Third Walk Away from Drugs set for Tuesday

Hundreds of walkers participated in last year's "Walk Away from Drugs" in Kingman.

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JC AMBERLYN/Miner<br> Hundreds of walkers participated in last year's "Walk Away from Drugs" in Kingman. <b><a href="Formlayout.asp?formcall=userform&form=20"target="_blank">Click here to purchase this image as a print or photo gift</a></b>

KINGMAN - Polish off those walking shoes - Kingman's 3rd Annual Walk Away From Drugs is set for this coming Tuesday.

Kingmanites of every age are invited to participate in the walk, which begins at three separate locations and converge near the north softball fields at Centennial Park, 3333 Harrison St. The walk is free to the public and requires no prior sign-up; participants need only show up at one of the three designated starting locations.

Those locations are, from closest to farthest from Centennial Park: Mother Road Harley-Davidson at 2501 Beverly Ave.

(.3 miles away), Smith's Food and Drug Center at 3490 Stockton Hill Road (.9 mi.) and the Kingman/Golden Valley Association of Realtors at 1923 Kino Ave. (1.3 mi.). The lineup for the walk will begin at each location at approximately 5:30 p.m., with the walk itself starting at 5:45.

"The times are a little bit flexible because each year we get more and more people," said Capt. Scott Wright of the Kingman Police Department, one of the event's key organizers. "The first year we expected 500 people, and we got 1,500 people. This year we're hoping to get 2,000, and who knows, maybe we'll get even more."

Once walkers arrive at Centennial Park, they can expect to enjoy hot dogs and other refreshments provided by the Powerhouse Kiwanis and the Kingman Elks Lodge. Special guests to this year's event include Doug Hebert of the Drug Enforcement Agency, Department of Public Safety Director Roger Vanderpool and Gerald Richard, an adviser to Arizona Attorney General Terry Goddard.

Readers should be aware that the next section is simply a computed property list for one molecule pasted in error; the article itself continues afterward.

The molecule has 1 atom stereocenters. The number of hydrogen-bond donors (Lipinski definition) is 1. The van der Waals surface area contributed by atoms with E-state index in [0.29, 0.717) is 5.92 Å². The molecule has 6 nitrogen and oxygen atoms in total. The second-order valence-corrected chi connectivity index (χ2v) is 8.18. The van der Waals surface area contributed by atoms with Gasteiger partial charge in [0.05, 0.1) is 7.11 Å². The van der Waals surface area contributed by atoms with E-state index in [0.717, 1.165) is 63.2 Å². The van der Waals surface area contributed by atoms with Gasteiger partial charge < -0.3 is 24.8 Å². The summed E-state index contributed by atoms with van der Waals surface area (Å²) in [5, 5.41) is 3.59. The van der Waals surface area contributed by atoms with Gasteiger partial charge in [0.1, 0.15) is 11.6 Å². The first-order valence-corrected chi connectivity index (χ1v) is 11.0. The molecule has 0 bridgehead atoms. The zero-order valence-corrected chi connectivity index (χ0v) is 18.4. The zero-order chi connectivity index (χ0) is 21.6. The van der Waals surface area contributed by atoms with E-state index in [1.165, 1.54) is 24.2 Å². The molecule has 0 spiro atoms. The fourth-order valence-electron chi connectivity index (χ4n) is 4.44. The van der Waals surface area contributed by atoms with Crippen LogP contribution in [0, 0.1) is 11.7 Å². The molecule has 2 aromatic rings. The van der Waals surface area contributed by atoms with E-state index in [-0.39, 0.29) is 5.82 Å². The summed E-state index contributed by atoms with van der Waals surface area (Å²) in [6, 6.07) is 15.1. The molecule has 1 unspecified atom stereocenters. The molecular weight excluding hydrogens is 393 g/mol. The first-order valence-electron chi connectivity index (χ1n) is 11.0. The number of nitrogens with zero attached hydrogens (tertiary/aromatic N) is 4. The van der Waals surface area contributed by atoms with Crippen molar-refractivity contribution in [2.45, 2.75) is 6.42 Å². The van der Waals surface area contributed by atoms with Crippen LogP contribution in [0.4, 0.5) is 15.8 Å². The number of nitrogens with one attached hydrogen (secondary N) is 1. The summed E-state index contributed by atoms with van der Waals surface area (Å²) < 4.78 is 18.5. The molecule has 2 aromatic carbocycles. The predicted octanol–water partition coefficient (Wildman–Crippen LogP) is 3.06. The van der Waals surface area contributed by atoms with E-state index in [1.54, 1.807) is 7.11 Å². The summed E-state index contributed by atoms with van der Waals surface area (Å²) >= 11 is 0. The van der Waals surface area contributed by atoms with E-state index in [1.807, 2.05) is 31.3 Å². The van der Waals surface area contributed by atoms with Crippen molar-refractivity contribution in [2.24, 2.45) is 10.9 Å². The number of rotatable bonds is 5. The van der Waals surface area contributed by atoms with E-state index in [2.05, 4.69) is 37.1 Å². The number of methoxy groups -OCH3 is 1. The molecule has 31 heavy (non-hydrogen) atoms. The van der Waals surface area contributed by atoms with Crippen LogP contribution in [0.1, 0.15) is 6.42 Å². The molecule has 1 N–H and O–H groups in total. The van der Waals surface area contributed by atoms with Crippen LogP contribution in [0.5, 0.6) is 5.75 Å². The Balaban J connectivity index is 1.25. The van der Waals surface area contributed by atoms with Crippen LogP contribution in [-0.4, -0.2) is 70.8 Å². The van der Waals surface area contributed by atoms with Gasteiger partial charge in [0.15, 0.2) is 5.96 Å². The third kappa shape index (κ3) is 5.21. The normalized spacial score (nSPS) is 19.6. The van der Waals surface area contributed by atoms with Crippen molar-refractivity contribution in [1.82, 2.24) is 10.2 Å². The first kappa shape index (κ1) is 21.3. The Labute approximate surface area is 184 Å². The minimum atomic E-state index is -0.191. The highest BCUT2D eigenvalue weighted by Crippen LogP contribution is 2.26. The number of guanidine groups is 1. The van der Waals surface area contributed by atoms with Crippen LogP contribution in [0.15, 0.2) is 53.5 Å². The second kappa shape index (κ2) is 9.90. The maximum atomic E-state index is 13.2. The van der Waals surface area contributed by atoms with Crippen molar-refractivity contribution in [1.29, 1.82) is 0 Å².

Additional members of the Kingman Police and Fire Departments will also be on hand at the park for the Keep Kingman Safe public safety expo, which will feature various emergency vehicles as well as the KPD mobile command center. "We're going to be doing some giveaways," Wright said. "We had a poster contest and we'll be giving several kids awards for their efforts."

New this year to the walk is the Arizona Youth Partnership's "Dump the Drugs" program, which will enable families to dispose of any leftover or expired prescription and over-the-counter medications they no longer need. From 5 to 7:30 p.m., several AYP partners in orange shirts will be present at the park along with members of the Mohave Area General Narcotics Enforcement Team, who will provide a receptacle for anyone to drop off their unwanted drugs.

Local AYP Community Development Coordinator Pam Kowalski said the program was devised as a way to get such drugs out of people's homes, where they can easily fall into the hands of susceptible youth. She claimed there is an increasing trend of "pharm parties," where teens mix prescription drugs in a bowl and take handfuls at a time to see what will happen.

"A lot of these kids are just grabbing the bottles and dumping them in. It could be blood pressure medicine, birth control ... and a lot of them are mixing them with alcohol or marijuana and other illicit drugs," Kowalski said. "They think they're invincible and that they're just having a good time. They don't think about the consequences or the harmful effects."

While local AYP members have not observed any overdoses or fatalities related to such parties, the trend is nevertheless expanding, based on what Kowalski said she's heard at the training conferences she's attended. She added that, by dropping drugs off at the park, families can be assured their drugs will be properly incinerated rather than simply flushed down the toilet, which can contaminate the water supply.

"Scientists have found that, out of testing lakes and rivers and drinking water facilities, about 80 percent have some sort of prescription drug contamination," Kowalski said.

She further noted that people unable to participate in the walk are not required to do so to take advantage of Dump the Drugs. "Somebody just getting off work can drive by and say 'Here,' and just dump them in the box," she said.

Walk Away From Drugs and Dump The Drugs are sponsored by a broad coalition of local organizations and businesses including: KPD, the Mohave County Sheriff's Office, the Kingman Area Chamber of Commerce, Kingman Regional Medical Center, Mohave Mental Health, Hualapai Mountain Medical Center, Taco Bell, Mohave State Bank, Monica J. Busch Investments, MTC Arizona State Prison, H&H Printers, Students Against Destructive Decisions, the Arizona Meth Coalition and Wecom, Inc.

For more information on Tuesday's events, call Wright at (928) 753-2191 or Kowalski at (928) 692-5889.